Poverty and a multitude of other adverse childhood experiences can affect every aspect of a child’s health and development. Despite decades of policy reforms, achievement gaps and health disparities among children persist.
Speakers at the May 13, 2019, “Health And… Childhood and Opportunity” conference hosted on by the Department of Population Health at NYU Langone Health explored ways for multiple stakeholders across a variety of sectors (including healthcare, education, public health, and housing) to better foster children’s development to maximize opportunities for health and wellbeing across the life course—paving the way for greater opportunity, health, and equity in adulthood.
“Together today we’re going to explore both novel and foundational approaches to the challenge and opportunity of promoting greater equity and health in childhood and beyond—looking to shine a light from unfamiliar directions on familiar challenges,” said Marc Gourevitch, MD, MPH, Muriel G. and George Singer Professor of Population Health and chair of the Department of Population Health, in his opening remarks.
Early Education-Based Interventions
Richard Carranza, New York City Department of Education Chancellor, delivered the morning keynote.Carranza, a second-generation Mexican American whose father was a sheet metal worker and mother a hairdresser, expanded on his department’s Equity and Excellence for All Agenda. He outlined specific achievement targets for students across a wide array of academic disciplines, as well as declaring a goal of 80 percent high school graduation by 2026. Despite rising graduation rates and the expansion of pre-K citywide (enrollment has more than tripled since 2014), Carranza cautioned about persistent segregation and structural inequities that continue to stifle childhood opportunity and development.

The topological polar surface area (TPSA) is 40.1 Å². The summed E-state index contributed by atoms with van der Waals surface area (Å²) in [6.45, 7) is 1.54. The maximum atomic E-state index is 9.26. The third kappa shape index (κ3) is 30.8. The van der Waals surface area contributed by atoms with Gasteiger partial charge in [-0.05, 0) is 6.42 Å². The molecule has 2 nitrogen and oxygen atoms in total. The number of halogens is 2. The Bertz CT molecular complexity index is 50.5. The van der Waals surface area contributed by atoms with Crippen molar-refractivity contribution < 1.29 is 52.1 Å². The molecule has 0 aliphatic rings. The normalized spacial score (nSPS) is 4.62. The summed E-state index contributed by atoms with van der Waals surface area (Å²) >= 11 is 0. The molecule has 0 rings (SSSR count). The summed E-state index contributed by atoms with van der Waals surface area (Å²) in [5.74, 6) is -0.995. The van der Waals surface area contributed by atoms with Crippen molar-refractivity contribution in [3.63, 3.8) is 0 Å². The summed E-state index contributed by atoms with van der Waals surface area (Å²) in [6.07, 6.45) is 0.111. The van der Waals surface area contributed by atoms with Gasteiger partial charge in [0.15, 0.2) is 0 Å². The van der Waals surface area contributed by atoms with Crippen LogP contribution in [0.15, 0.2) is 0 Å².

“Inequities of segregation follow students throughout their lives, following them both socially and economically,” said Carranza. “Either we believe that black and Latino students are physically, biologically, and geneaologically incapable of being successful in a public school environment, or perhaps it’s the systems and the structures and the practices and the policies that have conspired to create an environment where students are shut out of opportunity. I believe the latter,” he said to an applauding audience.
Carranza was introduced by Laurie Miller Brotman, PhD, Bezos Family Foundation Professor of Early Childhood Development, Director of the Center for Early Childhood Health and Development in the Department of Population Health, and professor in the Department of Child and Adolescent Psychiatry. Dr. Brotman is also the founder of ParentCorps, a family-centered intervention that aims to help parents and early childhood teachers create environments in which children thrive. Dr. Brotman has been working with the New York City Department of Education for more than 20 years to scale ParentCorps to improve outcomes for four-year-olds and their families, and to reduce racial and income disparities at the population level. ParentCorps is now part of New York City’s universal pre-K and 3-K initiatives.
The Future of Perinatal Interventions